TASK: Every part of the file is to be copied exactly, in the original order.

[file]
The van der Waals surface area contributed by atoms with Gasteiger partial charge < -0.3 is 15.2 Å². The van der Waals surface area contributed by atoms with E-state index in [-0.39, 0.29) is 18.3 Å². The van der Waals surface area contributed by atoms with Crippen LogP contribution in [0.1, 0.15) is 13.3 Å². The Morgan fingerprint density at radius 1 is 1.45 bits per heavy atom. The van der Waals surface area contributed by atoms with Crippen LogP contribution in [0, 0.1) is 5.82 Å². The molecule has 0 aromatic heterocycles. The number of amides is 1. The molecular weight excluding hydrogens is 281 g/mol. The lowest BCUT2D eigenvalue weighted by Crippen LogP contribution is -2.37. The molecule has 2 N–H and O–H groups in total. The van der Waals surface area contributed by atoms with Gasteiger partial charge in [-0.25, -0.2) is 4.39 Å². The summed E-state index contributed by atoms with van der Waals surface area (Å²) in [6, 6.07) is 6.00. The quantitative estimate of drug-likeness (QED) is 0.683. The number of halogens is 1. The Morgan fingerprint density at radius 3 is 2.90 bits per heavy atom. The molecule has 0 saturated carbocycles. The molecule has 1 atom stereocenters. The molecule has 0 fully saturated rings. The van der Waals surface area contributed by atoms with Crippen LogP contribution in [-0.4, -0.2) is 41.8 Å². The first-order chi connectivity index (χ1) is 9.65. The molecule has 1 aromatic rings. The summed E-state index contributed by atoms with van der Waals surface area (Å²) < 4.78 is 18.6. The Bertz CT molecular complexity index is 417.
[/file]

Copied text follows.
The van der Waals surface area contributed by atoms with Gasteiger partial charge < -0.3 is 15.2 Å². The van der Waals surface area contributed by atoms with E-state index in [-0.39, 0.29) is 18.3 Å². The van der Waals surface area contributed by atoms with Crippen LogP contribution in [0.1, 0.15) is 13.3 Å². The Morgan fingerprint density at radius 1 is 1.45 bits per heavy atom. The van der Waals surface area contributed by atoms with Crippen LogP contribution in [0, 0.1) is 5.82 Å². The molecule has 0 aromatic heterocycles. The number of amides is 1. The molecular weight excluding hydrogens is 281 g/mol. The lowest BCUT2D eigenvalue weighted by Crippen LogP contribution is -2.37. The molecule has 2 N–H and O–H groups in total. The van der Waals surface area contributed by atoms with Gasteiger partial charge in [-0.25, -0.2) is 4.39 Å². The summed E-state index contributed by atoms with van der Waals surface area (Å²) in [6, 6.07) is 6.00. The quantitative estimate of drug-likeness (QED) is 0.683. The number of halogens is 1. The Morgan fingerprint density at radius 3 is 2.90 bits per heavy atom. The molecule has 0 saturated carbocycles. The molecule has 1 atom stereocenters. The molecule has 0 fully saturated rings. The van der Waals surface area contributed by atoms with Crippen LogP contribution in [-0.4, -0.2) is 41.8 Å². The first-order chi connectivity index (χ1) is 9.65. The molecule has 1 aromatic rings. The summed E-state index contributed by atoms with van der Waals surface area (Å²) < 4.78 is 18.6. The Bertz CT molecular complexity index is 417.